General Notes. 221(g) letters have been revised to be more clear and targeted — “all-inclusive” letters should not be issued any longer. The Consulate is trying to issue more on-the-spot decisions and rely less on 221(g) letters. End-client letters (for H-1B holders) are generally not requested any longer. The Consulate is aiming for a 2-week turnaround time once the additional requested information is provided. Administrative processing of 90 days is “normal”. In cases which are returned to USCIS but are affirmed by USCIS the Consulate would typically call the person back to re-interview.
We hope that these tidbits from these U.S. Consulates in India would be helpful to some of our clients and readers who will be attending visa interviews there. While these U.S. Consulates highlight better approval rates across many visa categories, we still caution that strong preparation for the visa interview is key to success. Our office is able and happy to assist throughout the visa interview process and we have a number of representation packages, including helping respond to section 221(g) requests or follow-up with Consulates for a long-pending case.
Please do not hesitate to contact us if we can help you. Also, please visit us again or subscribe to our free weekly newsletter to ensure that you obtain this and related immigration-related news and announcements.No comments
While we are hopeful that this is not the case, it appears that the chances of the U.S. federal government shutting down on October 1st are increasing. We would like to provide some information as to how a possible government shutdown would affect the immigration cases pending or to be filed shortly. Our office has been receiving an increasing number of inquiries from alarmed clients as to what would happen should the federal government close on October 1 if a deal is not reached on the federal government’s budget. (See latest Google News)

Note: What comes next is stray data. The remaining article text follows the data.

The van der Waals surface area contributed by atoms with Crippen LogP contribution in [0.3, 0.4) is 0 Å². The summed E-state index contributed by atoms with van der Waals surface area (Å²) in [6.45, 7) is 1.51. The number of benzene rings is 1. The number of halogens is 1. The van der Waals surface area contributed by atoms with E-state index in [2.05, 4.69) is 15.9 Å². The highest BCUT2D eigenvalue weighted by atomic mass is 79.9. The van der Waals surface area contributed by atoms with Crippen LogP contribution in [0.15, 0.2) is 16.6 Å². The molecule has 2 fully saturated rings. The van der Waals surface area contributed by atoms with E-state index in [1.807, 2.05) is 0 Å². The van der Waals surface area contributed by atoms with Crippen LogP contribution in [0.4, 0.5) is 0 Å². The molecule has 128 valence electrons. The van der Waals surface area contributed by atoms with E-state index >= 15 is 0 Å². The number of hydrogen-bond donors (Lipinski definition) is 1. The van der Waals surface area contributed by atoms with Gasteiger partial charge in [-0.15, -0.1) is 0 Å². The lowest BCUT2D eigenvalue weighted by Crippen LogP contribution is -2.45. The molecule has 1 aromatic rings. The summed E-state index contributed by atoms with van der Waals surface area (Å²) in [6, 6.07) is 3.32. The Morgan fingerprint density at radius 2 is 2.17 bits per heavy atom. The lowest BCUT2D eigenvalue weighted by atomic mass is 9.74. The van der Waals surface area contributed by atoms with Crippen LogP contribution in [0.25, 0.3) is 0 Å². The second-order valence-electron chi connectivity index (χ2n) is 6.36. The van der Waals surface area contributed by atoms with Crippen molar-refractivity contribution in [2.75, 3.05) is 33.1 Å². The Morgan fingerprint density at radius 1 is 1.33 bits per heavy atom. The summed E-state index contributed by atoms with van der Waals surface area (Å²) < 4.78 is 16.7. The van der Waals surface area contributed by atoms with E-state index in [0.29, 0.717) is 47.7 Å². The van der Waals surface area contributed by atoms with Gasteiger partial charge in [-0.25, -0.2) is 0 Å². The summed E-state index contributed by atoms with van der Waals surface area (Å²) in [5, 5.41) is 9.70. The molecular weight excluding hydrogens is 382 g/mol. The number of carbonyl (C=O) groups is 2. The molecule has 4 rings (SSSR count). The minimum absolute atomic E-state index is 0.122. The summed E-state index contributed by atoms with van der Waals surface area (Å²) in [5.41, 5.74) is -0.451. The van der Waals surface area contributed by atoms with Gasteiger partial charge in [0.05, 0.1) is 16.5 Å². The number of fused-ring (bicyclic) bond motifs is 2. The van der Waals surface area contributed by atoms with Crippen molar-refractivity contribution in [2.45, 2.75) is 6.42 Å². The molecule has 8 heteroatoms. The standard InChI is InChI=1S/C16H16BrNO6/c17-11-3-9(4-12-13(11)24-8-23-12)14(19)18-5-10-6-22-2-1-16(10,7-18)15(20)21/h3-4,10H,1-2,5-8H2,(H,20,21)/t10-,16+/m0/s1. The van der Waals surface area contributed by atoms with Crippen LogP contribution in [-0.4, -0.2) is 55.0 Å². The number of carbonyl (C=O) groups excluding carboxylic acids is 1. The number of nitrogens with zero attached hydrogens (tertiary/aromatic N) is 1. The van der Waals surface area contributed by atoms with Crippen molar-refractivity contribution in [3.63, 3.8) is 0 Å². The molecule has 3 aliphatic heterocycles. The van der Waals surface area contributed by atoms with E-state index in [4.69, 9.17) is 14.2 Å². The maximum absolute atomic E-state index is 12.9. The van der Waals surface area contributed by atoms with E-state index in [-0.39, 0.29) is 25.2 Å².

How Would a Government Shutdown Affect Immigration Cases?
There is no simple answer to this question, as some federal government agencies would continue to operate, some would close partially and some would close almost completely. Since the last time this kind of shutdown happened was 15 years ago, there are no clear rules and guidance as to what would remain open and what would close. With respect to immigration, it appears that there would be some disruptions to pending cases and upcoming filings. Generally, the government is likely to stop all non-essential, all non-self-funded and all non-contractually funded services. It is also helpful to look at the preparations for the averted April 2011 government shutdown.
Since USCIS is funded primarily through application fees, it is expected that most of its services and centers would operate normally, perhaps with slightly diminished staff. Because USCIS is a government agency which relies on other government agencies to perform its services, there may be certain disruptions; however, overall, case processing at USCIS is expected to resume. Border processing of immigrants and border enforcement activities would continue as they are deemed “essential.”
Department of State – No (or Slow) Visa Applications; Visa Bulletin Uncertain; NVC Processing Could Continue
The Department of State (DOS) is expected to to cease non-emergency visa services and non-US citizen services at U.S. Consular Posts abroad. As a result, no new visas are expected to be issued and visa application interviews are likely to be cancelled (or postponed). U.S. passport applications will not be accepted and processing of submitted applications is likely to be put on hold.
As a comparison, according to data from the Congressional Research Service Report, during the last shutdown in 1995, approximately 20,000 – 30,000 visas went unprocessed each day and 200,000 applications for U.S. passports went unprocessed.